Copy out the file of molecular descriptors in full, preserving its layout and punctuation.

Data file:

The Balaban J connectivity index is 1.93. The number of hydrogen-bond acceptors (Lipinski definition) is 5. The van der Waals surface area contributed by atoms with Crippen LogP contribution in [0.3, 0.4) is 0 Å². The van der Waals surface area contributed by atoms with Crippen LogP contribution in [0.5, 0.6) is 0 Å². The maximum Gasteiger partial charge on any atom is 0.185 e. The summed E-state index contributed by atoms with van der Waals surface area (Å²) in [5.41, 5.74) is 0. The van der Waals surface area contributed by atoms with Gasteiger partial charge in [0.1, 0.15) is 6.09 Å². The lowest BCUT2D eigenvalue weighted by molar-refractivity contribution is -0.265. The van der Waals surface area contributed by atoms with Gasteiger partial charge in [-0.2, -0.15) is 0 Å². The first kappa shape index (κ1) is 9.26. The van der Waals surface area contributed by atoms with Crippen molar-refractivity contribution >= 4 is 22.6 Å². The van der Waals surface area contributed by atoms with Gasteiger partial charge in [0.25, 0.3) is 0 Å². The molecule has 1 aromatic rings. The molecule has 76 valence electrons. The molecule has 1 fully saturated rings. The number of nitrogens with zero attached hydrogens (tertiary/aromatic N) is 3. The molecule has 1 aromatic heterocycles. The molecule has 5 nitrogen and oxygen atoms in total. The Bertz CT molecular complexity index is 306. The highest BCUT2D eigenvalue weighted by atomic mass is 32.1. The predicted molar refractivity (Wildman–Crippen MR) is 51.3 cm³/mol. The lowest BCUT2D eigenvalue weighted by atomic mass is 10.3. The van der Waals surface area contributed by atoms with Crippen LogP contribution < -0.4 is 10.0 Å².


The Balaban J connectivity index is 1.93. The number of hydrogen-bond acceptors (Lipinski definition) is 5. The van der Waals surface area contributed by atoms with Crippen LogP contribution in [0.3, 0.4) is 0 Å². The van der Waals surface area contributed by atoms with Crippen LogP contribution in [0.5, 0.6) is 0 Å². The maximum Gasteiger partial charge on any atom is 0.185 e. The summed E-state index contributed by atoms with van der Waals surface area (Å²) in [5.41, 5.74) is 0. The van der Waals surface area contributed by atoms with Gasteiger partial charge in [0.1, 0.15) is 6.09 Å². The lowest BCUT2D eigenvalue weighted by molar-refractivity contribution is -0.265. The van der Waals surface area contributed by atoms with Gasteiger partial charge in [-0.2, -0.15) is 0 Å². The first kappa shape index (κ1) is 9.26. The van der Waals surface area contributed by atoms with Crippen molar-refractivity contribution >= 4 is 22.6 Å². The van der Waals surface area contributed by atoms with Gasteiger partial charge in [0.25, 0.3) is 0 Å². The molecule has 1 aromatic rings. The molecule has 76 valence electrons. The molecule has 1 fully saturated rings. The number of nitrogens with zero attached hydrogens (tertiary/aromatic N) is 3. The molecule has 1 aromatic heterocycles. The molecule has 5 nitrogen and oxygen atoms in total. The Bertz CT molecular complexity index is 306. The highest BCUT2D eigenvalue weighted by atomic mass is 32.1. The predicted molar refractivity (Wildman–Crippen MR) is 51.3 cm³/mol. The lowest BCUT2D eigenvalue weighted by atomic mass is 10.3. The van der Waals surface area contributed by atoms with Crippen LogP contribution < -0.4 is 10.0 Å².